PM Warns May Tap Norwegian Sovereign Wealth Fund To Cope With Migrant Costs

OSLO, Oct 13 (Reuters) – Norway may have to spend an extra 40 to 50 billion crowns ($4.9 billion-$6.2 billion) over the next five years to cope with a rising number of people seeking asylum, Prime Minister Erna Solberg (pictured above) told parliament on Tuesday.

Norway has seen a rising number of people seeking asylum in recent months, albeit fewer than neighbours Sweden or Finland. Some 20,000-25,000 people are expected to arrive in 2015, rising to over 30,000 next year. Norway has 5.2 million inhabitants.

“If 40,000 to 50,000 asylum seekers were to receive residency, the costs the next five years would lie between 40 and 50 billion crowns,” Solberg said. “With many minors coming alone, those numbers could be even higher.”

Without measures to cut expenses, she said, the extra costs of accommodating refugees would number several billions of crowns in 2016.

The government would “shortly” present an amendment to the 2016 budget it presented last week, based on those new forecasts, she said.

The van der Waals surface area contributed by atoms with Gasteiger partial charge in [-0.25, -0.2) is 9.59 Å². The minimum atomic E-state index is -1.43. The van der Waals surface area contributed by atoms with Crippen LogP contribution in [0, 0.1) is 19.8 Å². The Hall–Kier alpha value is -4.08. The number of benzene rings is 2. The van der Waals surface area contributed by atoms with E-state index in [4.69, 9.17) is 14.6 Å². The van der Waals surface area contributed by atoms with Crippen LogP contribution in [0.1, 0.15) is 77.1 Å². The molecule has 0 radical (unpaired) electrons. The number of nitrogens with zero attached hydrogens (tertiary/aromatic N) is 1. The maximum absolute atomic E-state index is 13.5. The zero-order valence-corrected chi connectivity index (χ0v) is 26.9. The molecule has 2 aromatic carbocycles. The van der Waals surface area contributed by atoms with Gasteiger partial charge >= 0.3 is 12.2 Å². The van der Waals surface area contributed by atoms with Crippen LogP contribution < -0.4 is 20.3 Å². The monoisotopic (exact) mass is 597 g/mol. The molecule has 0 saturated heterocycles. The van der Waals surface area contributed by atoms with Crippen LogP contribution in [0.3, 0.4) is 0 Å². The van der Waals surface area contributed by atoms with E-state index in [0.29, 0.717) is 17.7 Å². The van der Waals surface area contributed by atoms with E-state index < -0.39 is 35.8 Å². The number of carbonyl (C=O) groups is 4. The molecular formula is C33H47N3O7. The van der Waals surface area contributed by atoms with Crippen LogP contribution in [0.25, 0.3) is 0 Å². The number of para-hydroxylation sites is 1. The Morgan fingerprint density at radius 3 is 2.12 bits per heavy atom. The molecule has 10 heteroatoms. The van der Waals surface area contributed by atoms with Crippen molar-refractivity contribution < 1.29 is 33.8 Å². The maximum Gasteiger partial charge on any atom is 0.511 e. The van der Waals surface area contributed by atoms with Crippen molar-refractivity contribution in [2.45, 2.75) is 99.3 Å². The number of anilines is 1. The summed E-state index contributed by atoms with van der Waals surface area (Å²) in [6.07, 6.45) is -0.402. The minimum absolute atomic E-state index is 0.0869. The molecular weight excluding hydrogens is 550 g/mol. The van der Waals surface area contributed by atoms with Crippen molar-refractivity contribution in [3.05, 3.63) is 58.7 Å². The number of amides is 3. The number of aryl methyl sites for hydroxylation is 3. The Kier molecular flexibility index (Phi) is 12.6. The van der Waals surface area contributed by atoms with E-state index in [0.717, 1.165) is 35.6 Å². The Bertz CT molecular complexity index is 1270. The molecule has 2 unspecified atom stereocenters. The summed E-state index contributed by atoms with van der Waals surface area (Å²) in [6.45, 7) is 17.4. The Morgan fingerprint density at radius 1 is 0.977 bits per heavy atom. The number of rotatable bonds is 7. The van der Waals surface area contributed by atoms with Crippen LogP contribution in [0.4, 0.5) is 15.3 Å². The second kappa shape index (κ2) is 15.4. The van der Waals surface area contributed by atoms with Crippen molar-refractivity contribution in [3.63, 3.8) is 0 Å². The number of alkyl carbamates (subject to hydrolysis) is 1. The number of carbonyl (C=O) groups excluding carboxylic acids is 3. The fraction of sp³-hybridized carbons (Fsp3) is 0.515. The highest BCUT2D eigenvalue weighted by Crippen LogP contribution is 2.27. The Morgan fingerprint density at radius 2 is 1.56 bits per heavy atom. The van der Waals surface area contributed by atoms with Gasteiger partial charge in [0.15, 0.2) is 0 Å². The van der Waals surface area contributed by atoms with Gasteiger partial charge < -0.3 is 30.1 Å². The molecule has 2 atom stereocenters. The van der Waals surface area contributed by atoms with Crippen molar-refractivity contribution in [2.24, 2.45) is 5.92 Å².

Earlier on Tuesday, Solberg was reported as saying that Norway may have to tap its $856 billion sovereign wealth fund more than planned next year to cope with a rising number of people seeking asylum.

Her right-wing government said last week it would make the first net withdrawal from the fund to finance tax cuts and boost a slowing economy hit by weak oil prices.

Its 2016 budget planned to spend 2.8 percent of the fund’s value in 2016, up from 2.6 percent this year, equivalent to an extra 23 billion crowns.

“We must use more money because we can’t stop everything that is happening in Norway just to pay for the flow of refugees,” Solberg was quoted as saying in the business newspaper Dagens Naeringsliv on Tuesday.

Asked whether this will mean an even greater use of money from the oil fund, she said: “Yes, I don’t think we can manage this just by reallocating.”

When speaking in Parliament, Solberg did not say how the extra 40-50 billion crowns she saw in extra costs could be funded.

(Reporting by Gwladys Fouche; Editing by Tom Heneghan)


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